National Roundup

Sailor not guilty of distributing nude videos

MAYPORT NAVAL STATION, Fla. (AP) — A military judge on Tuesday found a submarine sailor not guilty of distributing videos of female officers undressing for the shower, making him the first cleared of wrongdoing in the case.

The ruling came in a general court-martial for Petty Officer 3rd Class Samuel Buchner, the fifth sailor charged in the videotaping scandal aboard the USS Wyoming.

The women who were secretly videotaped were among the first to serve on U.S. submarines. The case has highlighted the Navy’s struggles in adding women to its sub force.

Buchner was charged with conspiring to distribute videos using his cellphone and sending the videos to another sailor. His attorney said in an earlier hearing that Buchner didn’t know what he was sending.

“Buchner has asserted from the beginning that he did not know what these files were before he transferred them to another sailor,” said Lt. Tracy Waller, his attorney, in a statement. “We are extremely pleased that he was exonerated today, and we hope that his withheld promotion will be restored immediately.”

Buchner is the first of the sailors to not plead guilty in a case that has sent four others to prison.

Navy prosecutors say the videos were shot by another sailor, Petty Officer 2nd Class Charles Greaves. He was sentenced to two years in prison and a dishonorable discharge after pleading guilty last month.

Three other sailors have also received prison time related to distributing the videos.

Prosecutors accused the men of trading the videos “like Pokemon” cards in exchange for energy drinks and other items.

All three women testified in previous trials, saying the ordeal had ruined or derailed their otherwise promising careers.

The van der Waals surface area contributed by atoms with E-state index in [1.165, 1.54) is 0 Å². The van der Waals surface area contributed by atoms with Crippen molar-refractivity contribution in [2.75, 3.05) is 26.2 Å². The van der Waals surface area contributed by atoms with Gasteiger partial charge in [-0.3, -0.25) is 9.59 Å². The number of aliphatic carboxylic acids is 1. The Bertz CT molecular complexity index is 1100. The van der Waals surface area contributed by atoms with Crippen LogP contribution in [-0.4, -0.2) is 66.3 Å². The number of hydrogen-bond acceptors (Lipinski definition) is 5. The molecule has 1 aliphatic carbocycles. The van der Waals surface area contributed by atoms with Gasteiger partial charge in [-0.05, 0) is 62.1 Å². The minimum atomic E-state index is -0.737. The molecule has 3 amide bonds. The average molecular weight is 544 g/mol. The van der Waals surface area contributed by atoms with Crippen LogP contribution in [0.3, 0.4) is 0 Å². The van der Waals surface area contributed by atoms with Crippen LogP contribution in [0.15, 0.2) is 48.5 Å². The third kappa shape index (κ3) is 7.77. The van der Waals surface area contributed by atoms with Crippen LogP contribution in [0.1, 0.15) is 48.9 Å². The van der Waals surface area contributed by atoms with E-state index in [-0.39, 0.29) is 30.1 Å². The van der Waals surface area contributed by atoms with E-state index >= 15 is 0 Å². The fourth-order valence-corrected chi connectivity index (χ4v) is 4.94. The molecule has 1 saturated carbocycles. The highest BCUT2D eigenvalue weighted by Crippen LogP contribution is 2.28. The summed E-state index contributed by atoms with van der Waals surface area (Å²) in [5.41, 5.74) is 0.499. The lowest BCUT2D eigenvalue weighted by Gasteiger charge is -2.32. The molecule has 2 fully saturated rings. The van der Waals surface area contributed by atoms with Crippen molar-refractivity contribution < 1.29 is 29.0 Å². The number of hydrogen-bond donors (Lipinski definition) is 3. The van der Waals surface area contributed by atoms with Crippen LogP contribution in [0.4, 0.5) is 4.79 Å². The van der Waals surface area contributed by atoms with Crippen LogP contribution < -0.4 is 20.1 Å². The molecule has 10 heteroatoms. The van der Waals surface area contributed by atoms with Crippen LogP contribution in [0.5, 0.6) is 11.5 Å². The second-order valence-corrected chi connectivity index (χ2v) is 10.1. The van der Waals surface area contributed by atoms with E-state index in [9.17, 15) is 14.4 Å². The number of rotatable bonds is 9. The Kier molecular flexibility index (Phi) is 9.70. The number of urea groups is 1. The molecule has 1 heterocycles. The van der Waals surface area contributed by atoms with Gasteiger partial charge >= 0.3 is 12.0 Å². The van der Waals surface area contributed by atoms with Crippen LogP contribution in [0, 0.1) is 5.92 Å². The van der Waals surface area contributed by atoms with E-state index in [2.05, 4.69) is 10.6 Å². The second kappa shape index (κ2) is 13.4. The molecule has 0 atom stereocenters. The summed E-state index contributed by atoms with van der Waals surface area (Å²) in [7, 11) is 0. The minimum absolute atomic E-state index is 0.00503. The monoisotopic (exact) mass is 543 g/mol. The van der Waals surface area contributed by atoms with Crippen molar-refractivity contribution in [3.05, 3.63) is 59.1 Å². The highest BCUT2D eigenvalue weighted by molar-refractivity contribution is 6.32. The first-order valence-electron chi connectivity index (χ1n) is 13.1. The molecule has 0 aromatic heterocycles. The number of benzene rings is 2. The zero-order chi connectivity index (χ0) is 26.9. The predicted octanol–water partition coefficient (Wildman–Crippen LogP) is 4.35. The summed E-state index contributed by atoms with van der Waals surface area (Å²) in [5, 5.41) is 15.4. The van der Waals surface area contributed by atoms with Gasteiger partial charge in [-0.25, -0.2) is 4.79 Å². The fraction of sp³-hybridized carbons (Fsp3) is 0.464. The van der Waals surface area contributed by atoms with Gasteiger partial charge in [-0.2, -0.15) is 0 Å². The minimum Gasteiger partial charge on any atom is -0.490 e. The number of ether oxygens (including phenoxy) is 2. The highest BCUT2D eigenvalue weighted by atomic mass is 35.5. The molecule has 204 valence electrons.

Lawyers for teen seek change of venue for trial

SALEM, Mass. (AP) — Lawyers for a Massachusetts teenager charged with killing his math teacher say their client’s right to a fair trial has been “poisoned” by extensive news coverage not only of the criminal charges against him, but of the numerous tributes to the teacher.

The Salem News reports that in a motion filed Monday ahead of next Tuesday’s hearing on a change-of-venue request, lawyers for 16-year-old Philip Chism asked a judge to move the trial out of Essex County and the Boston area, suggesting western Massachusetts.

Chism is scheduled to stand trial in October on charges that include murder, rape and robbery in the October 2013 death of Colleen Ritzer, a 24-year-old math teacher at Danvers High School. Chism, 14 at the time, has pleaded not guilty.

New York
Settlement in principle in  surveillance suit

NEW YORK (AP) — New York City has reached the outlines of a settlement with Muslims who challenged police surveillance as an unconstitutional and stigmatizing intrusion on their religious rights, a court filing says.

City lawyers said in a letter filed Friday that there’s a “settlement in principle” in a lawsuit filed by mosques, a charity and community leaders. The plaintiffs sued in 2013, saying the New York Police Department’s post-Sept. 11 intelligence-gathering tarnished law-abiding Muslims.